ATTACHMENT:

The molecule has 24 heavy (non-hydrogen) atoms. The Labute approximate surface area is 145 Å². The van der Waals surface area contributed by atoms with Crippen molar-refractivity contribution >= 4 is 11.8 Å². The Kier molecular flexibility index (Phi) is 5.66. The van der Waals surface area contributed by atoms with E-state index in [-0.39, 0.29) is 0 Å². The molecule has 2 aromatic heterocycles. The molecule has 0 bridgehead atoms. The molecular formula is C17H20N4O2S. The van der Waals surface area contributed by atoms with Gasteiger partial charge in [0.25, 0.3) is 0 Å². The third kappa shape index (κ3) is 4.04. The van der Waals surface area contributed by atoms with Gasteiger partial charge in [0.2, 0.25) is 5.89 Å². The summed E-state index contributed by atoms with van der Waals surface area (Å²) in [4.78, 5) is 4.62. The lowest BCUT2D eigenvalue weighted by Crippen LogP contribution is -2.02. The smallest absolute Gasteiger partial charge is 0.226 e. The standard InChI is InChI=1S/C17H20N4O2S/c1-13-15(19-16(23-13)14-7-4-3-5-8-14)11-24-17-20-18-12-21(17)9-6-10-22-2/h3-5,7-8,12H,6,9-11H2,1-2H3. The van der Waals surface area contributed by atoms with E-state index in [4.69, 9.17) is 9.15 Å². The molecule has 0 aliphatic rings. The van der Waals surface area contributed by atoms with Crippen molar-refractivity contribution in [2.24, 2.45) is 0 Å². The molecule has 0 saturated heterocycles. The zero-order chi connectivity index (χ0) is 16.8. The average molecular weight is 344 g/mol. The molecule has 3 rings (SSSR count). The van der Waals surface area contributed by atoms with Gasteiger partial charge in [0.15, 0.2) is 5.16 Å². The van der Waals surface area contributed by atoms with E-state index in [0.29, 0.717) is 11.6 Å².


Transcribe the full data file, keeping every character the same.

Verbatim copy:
The molecule has 24 heavy (non-hydrogen) atoms. The Labute approximate surface area is 145 Å². The van der Waals surface area contributed by atoms with Crippen molar-refractivity contribution >= 4 is 11.8 Å². The Kier molecular flexibility index (Phi) is 5.66. The van der Waals surface area contributed by atoms with E-state index in [-0.39, 0.29) is 0 Å². The molecule has 2 aromatic heterocycles. The molecule has 0 bridgehead atoms. The molecular formula is C17H20N4O2S. The van der Waals surface area contributed by atoms with Gasteiger partial charge in [0.25, 0.3) is 0 Å². The third kappa shape index (κ3) is 4.04. The van der Waals surface area contributed by atoms with Gasteiger partial charge in [0.2, 0.25) is 5.89 Å². The summed E-state index contributed by atoms with van der Waals surface area (Å²) in [4.78, 5) is 4.62. The lowest BCUT2D eigenvalue weighted by Crippen LogP contribution is -2.02. The smallest absolute Gasteiger partial charge is 0.226 e. The standard InChI is InChI=1S/C17H20N4O2S/c1-13-15(19-16(23-13)14-7-4-3-5-8-14)11-24-17-20-18-12-21(17)9-6-10-22-2/h3-5,7-8,12H,6,9-11H2,1-2H3. The van der Waals surface area contributed by atoms with E-state index in [4.69, 9.17) is 9.15 Å². The molecule has 0 aliphatic rings. The van der Waals surface area contributed by atoms with Crippen molar-refractivity contribution in [2.24, 2.45) is 0 Å². The molecule has 0 saturated heterocycles. The zero-order chi connectivity index (χ0) is 16.8. The average molecular weight is 344 g/mol. The molecule has 3 rings (SSSR count). The van der Waals surface area contributed by atoms with Gasteiger partial charge in [0.15, 0.2) is 5.16 Å². The van der Waals surface area contributed by atoms with E-state index in [0.29, 0.717) is 11.6 Å².